Attorney General Jeff Sessions
By Ray O’Hanlon
The Trump administration announced Tuesday that the Deferred Action for Childhood Arrivals program is to be ended.
The program, generally referred to as DACA, covers an estimated 880,000 young people who were brought to the United States by their parents who entered the country illegally, or who subsequently became undocumented.
There is believed to some Irish “Dreamers” as those covered by President Obama’s 2012 executive order are known.
That order that now been rescinded.
Attorney General Jeff Sessions announced Tuesday that there would soon be end to the program.
"The program known as DACA that was effectuated under the Obama administration is being rescinded," Sessions said.
The attorney general said that the executive branch (under Obama) had "deliberately sought to achieve what the legislative branch specifically refused to authorize on multiple occasions."
The program will now fall into the lap of Congress, a deeply uncertain prospect.
President Trump has said that lawmakers should "get ready to do your job” though precisely what that job might be is far from clear.
The president is known to favor a revamped immigration system based on merit more that the current emphasis on family reunification.
Dreamers, brought illegally to the U.S. before they were 16 years old, have typically known no other country as their home other than the U.S.
The oldest Dreamers are now nearly 37 years old so will have lived for at least two decades in the United States.
The Hill newspaper reported that while the end of DACA is being framed as a six-month phase-out, the new guidelines still allow for some DACA enrollees to remain in the program and retain work permits well beyond that timeframe.
The announcement by Attorney General Sessions, not surprisingly, prompted an immediate outcry from Democrats, Irish American legislators to the fore, and supporters of Dreamers.
House Democratic Caucus Chairman, Congressman Joe Crowley said: “President Trump’s decision to end the Deferred Action for Childhood Arrivals program would be shocking if it weren’t so predictable from a president who has routinely demonized immigrants, elevated politics above principles, and catered to the most extreme voices in his party.
“Given that today’s action comes after President Trump repeatedly claimed he wanted to help these young people, all Americans should realize how empty his promises are when compared to the reality of his political interests.
“The DACA program has allowed nearly one million young adults to contribute to their communities. These are young people who believe firmly in the promise of the United States and consider themselves patriotic Americans. Under DACA, immigrant Americans have been able to go to college or start businesses.
“They’ve been able to protect our country in the military or aid the elderly and sick at home. In New York City, the DACA program has strengthened not just our economy, but our neighborhoods, as immigrants became community organizers fighting to improve our hometown. It is absurd to think that our nation’s interests are served by ending this program and forcing these individuals back into the shadows. Without a doubt, this action is both heartless and senseless.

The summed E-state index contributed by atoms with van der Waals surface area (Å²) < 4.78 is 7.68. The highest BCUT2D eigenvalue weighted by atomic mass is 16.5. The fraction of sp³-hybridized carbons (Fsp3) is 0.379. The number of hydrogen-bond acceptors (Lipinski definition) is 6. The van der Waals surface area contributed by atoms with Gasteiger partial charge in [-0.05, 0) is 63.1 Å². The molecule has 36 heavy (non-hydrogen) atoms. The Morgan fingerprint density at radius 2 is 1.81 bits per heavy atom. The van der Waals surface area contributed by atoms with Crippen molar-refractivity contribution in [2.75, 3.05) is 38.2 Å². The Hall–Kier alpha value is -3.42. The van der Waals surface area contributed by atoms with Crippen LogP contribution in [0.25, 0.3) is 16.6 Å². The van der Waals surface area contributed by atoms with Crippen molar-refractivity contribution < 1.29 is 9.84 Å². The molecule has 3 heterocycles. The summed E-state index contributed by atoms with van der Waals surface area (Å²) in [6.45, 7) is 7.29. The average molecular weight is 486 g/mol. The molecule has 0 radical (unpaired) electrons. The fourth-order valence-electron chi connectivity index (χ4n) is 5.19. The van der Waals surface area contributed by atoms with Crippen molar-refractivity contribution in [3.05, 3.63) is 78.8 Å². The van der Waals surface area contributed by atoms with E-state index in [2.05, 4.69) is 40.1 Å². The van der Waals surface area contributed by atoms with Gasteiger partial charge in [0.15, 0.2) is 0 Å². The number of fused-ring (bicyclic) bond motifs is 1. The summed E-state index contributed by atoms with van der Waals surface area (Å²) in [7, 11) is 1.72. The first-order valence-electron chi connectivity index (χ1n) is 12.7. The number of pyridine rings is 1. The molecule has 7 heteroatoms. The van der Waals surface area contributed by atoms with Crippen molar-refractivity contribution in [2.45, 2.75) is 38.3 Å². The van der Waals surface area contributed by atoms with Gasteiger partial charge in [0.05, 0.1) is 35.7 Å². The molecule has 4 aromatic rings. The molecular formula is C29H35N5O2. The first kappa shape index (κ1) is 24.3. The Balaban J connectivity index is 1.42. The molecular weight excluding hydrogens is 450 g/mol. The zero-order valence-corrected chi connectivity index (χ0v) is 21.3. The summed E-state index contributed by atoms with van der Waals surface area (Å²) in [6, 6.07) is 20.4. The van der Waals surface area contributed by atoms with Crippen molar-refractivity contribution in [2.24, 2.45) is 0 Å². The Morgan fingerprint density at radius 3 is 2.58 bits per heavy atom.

“It is now time for Republicans in Congress to stand up,” said Crowley.
“At a minimum, Congress must act to reverse this harmful and revolting policy change. Bicameral legislation has been introduced that would protect this population – and there is no reason for Republicans to delay bringing it to the House and Senate floors for a vote. I look forward to seeing whether my colleagues will stand up for what is right.”
Congressman Brendan Boyle, just back from a visit to Ireland, also condemned the move.
The Philadelphia Democrat said in part: “As the proud son of an immigrant myself, I am appalled by this shameless and irrational disavowal of our nation’s immigrant youth who contribute so much to our country every day.
“DACA has empowered 800,000 bright, promising young people, who were brought to this country through no choice of their own as children, to come forward out of the shadows and pursue higher education, work legally, pay taxes, and have a real place in the only country they call home.
“Dreamers are our nurses, our teachers, our local business owners. They are Americans in every way but on paper. This heartless, illogical action is not part of any coherent plan to improve immigration or fight crime.”
“Studies show that ending DACA would cost Pennsylvania alone over $357 million in annual GDP losses, and cost the United States over $460 billion in GDP losses over the next decade. At least 72 percent of the top 25 Fortune 500 companies - including Apple, General Motors, Amazon, JPMorgan Chase, and Wells Fargo - employ Dreamers.”
Congressman Boyle is a co-sponsor of a bill, H.R. 3591, the American Hope Act, which would provide young undocumented immigrants who were brought to the U.S. as children with protection from deportation and an opportunity to obtain conditional legal status if they meet certain requirements.
That bill will now be drawn into a congressional process that President Trump wants to see resulting in a form of comprehensive immigration that would look very different to congressional efforts this far this century to deal with one of the nation’s thorniest political, social and economic issues.